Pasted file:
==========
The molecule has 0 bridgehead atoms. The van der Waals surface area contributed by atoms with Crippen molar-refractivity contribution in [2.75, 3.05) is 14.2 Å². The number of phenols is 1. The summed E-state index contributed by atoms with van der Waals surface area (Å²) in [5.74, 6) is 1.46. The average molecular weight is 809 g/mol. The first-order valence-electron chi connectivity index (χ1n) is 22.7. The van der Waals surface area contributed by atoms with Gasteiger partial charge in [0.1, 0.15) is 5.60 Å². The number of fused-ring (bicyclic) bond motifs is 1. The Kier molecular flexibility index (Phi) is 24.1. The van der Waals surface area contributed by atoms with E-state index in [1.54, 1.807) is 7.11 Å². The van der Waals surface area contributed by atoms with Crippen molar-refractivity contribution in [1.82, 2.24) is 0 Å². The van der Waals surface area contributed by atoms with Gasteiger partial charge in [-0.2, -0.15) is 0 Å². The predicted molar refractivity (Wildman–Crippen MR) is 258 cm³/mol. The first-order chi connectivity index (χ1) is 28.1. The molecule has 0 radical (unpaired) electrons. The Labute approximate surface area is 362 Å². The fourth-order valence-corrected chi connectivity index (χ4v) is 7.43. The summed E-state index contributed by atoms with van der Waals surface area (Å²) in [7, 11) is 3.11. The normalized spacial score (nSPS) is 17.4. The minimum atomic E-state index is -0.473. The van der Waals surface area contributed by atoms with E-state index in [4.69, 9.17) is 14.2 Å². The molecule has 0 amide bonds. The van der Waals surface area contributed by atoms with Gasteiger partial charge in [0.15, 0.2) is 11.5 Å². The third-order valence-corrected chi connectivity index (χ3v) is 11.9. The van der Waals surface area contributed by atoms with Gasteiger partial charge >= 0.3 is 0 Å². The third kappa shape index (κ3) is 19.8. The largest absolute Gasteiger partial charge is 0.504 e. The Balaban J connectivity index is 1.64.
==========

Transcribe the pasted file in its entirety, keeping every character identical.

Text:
The molecule has 0 bridgehead atoms. The van der Waals surface area contributed by atoms with Crippen molar-refractivity contribution in [2.75, 3.05) is 14.2 Å². The number of phenols is 1. The summed E-state index contributed by atoms with van der Waals surface area (Å²) in [5.74, 6) is 1.46. The average molecular weight is 809 g/mol. The first-order valence-electron chi connectivity index (χ1n) is 22.7. The van der Waals surface area contributed by atoms with Gasteiger partial charge in [0.1, 0.15) is 5.60 Å². The number of fused-ring (bicyclic) bond motifs is 1. The Kier molecular flexibility index (Phi) is 24.1. The van der Waals surface area contributed by atoms with E-state index in [1.54, 1.807) is 7.11 Å². The van der Waals surface area contributed by atoms with Crippen molar-refractivity contribution in [1.82, 2.24) is 0 Å². The van der Waals surface area contributed by atoms with Gasteiger partial charge in [-0.2, -0.15) is 0 Å². The predicted molar refractivity (Wildman–Crippen MR) is 258 cm³/mol. The first-order chi connectivity index (χ1) is 28.1. The molecule has 0 radical (unpaired) electrons. The Labute approximate surface area is 362 Å². The fourth-order valence-corrected chi connectivity index (χ4v) is 7.43. The summed E-state index contributed by atoms with van der Waals surface area (Å²) in [7, 11) is 3.11. The normalized spacial score (nSPS) is 17.4. The minimum atomic E-state index is -0.473. The van der Waals surface area contributed by atoms with E-state index in [4.69, 9.17) is 14.2 Å². The molecule has 0 amide bonds. The van der Waals surface area contributed by atoms with Gasteiger partial charge in [0.15, 0.2) is 11.5 Å². The third-order valence-corrected chi connectivity index (χ3v) is 11.9. The van der Waals surface area contributed by atoms with Gasteiger partial charge >= 0.3 is 0 Å². The third kappa shape index (κ3) is 19.8. The largest absolute Gasteiger partial charge is 0.504 e. The Balaban J connectivity index is 1.64.